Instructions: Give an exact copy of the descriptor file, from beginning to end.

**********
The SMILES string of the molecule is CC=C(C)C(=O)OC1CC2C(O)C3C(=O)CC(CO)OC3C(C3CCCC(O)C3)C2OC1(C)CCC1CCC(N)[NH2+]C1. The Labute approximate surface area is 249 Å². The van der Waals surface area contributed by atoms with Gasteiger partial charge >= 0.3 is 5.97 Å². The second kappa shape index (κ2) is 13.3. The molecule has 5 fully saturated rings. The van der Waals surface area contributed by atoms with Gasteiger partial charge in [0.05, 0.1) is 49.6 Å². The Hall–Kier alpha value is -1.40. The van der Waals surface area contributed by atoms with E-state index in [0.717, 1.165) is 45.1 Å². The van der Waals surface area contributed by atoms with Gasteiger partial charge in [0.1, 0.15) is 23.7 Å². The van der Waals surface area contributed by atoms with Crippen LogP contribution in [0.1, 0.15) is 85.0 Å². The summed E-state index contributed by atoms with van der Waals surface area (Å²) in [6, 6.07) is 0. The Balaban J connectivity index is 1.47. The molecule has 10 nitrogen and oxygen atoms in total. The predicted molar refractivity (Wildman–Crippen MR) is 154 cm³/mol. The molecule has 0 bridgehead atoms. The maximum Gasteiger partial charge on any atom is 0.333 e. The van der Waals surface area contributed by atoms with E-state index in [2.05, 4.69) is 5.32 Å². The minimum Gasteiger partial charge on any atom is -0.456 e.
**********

The SMILES string of the molecule is CC=C(C)C(=O)OC1CC2C(O)C3C(=O)CC(CO)OC3C(C3CCCC(O)C3)C2OC1(C)CCC1CCC(N)[NH2+]C1. The Labute approximate surface area is 249 Å². The van der Waals surface area contributed by atoms with Gasteiger partial charge >= 0.3 is 5.97 Å². The second kappa shape index (κ2) is 13.3. The molecule has 5 fully saturated rings. The van der Waals surface area contributed by atoms with Gasteiger partial charge in [0.05, 0.1) is 49.6 Å². The Hall–Kier alpha value is -1.40. The van der Waals surface area contributed by atoms with E-state index in [0.717, 1.165) is 45.1 Å². The van der Waals surface area contributed by atoms with Gasteiger partial charge in [0.1, 0.15) is 23.7 Å². The van der Waals surface area contributed by atoms with Crippen LogP contribution in [0.1, 0.15) is 85.0 Å². The summed E-state index contributed by atoms with van der Waals surface area (Å²) in [6, 6.07) is 0. The Balaban J connectivity index is 1.47. The molecule has 10 nitrogen and oxygen atoms in total. The predicted molar refractivity (Wildman–Crippen MR) is 154 cm³/mol. The molecule has 0 bridgehead atoms. The maximum Gasteiger partial charge on any atom is 0.333 e. The van der Waals surface area contributed by atoms with E-state index in [2.05, 4.69) is 5.32 Å². The minimum Gasteiger partial charge on any atom is -0.456 e.